Law & Order: Special Victims Unit

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Chat Room

Back at the station, Cragen offers his crack insight into the criminal mind of the Yachtsman. "This Yachtsman's got a taste for naked pictures," he says. Despite this helpful info, nobody knows where to find the Yachtsman, because he always re-routes his email sessions to make them untraceable. "Let's make him come to us," says Cragen, since they know he frequents teenage chat rooms. "Let's give the man what he wants."

Which is . . . uh, Munch? He sits in front of the computer while the whole SVU gang sits looking on. "Yachtsman's on the air," says Munch, "he's explaining to this girl Marie how to filch Prozac from her mother." "Talk to him," says Cragen. Munch signs on as "Nicole." Actually the real Nicole here at MBTV lent him the screen name, on the condition that he also use it to write a Third Watch recap while she recovers at a spa. Anyway, Munch calls on his Inner Flirty Twelve-Year-Old Girl and types, "I think I need some. My parents are so harsh." You know, Teen Munch would be on the rag, wouldn't she? The Yachtsman types back, "I like understand." "As if," Teen Munch types back. Ooh, that little tease! Everyone looks on in breathless anticipation of what the Yachtsman will type next, maybe something like "word up!" or "phat, dude!" But no, after exactly two exchanges of online chat, the Yachtsman suggests they meet in person. So I guess Teen Munch is "easy," too? Oh, God, I don't want to think about it.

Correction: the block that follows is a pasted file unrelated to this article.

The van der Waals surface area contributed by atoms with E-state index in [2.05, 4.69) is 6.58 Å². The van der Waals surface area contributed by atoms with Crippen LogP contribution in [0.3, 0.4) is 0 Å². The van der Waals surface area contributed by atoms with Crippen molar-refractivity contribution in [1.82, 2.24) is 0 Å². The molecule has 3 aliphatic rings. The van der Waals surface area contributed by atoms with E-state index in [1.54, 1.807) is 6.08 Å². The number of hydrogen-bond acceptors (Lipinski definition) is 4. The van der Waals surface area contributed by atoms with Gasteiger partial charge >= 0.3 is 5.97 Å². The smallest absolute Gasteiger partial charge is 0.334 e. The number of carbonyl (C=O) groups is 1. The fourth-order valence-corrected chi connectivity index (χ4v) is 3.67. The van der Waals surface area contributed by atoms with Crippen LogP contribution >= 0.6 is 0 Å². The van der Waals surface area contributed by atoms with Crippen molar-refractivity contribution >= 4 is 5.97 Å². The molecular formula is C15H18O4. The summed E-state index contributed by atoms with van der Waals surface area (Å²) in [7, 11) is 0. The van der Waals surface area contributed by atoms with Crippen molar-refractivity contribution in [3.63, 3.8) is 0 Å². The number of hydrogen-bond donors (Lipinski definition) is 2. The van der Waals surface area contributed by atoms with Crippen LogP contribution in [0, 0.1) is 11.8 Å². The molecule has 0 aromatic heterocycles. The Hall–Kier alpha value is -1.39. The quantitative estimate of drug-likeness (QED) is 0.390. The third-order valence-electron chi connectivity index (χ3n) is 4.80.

Let me just add that Teen Munch is getting way more action than I did when I was twelve. Bitch. I hate her.

Anyway, Munch's hot date is at a coffee house in Chelsea, where he sits and waits and reads a paper. Today, instead of his usual dark glasses, he wears shades with heart-shaped frames a la Lolita. Okay, so he doesn't, but it would have been poignant, don't you think? An older man comes in, looks around, and spots a girl sitting at the table behind Munch. "Hi," he says to her. "I'm the Yachtsman. You must be Nicole." Munch pops up. "Actually, I'M Nicole," he says. Stabler (who I suppose we can call "Tiffany") jumps up and flashes his badge at the Yachtsman, and with Munch's help hustles him out of the coffee shop.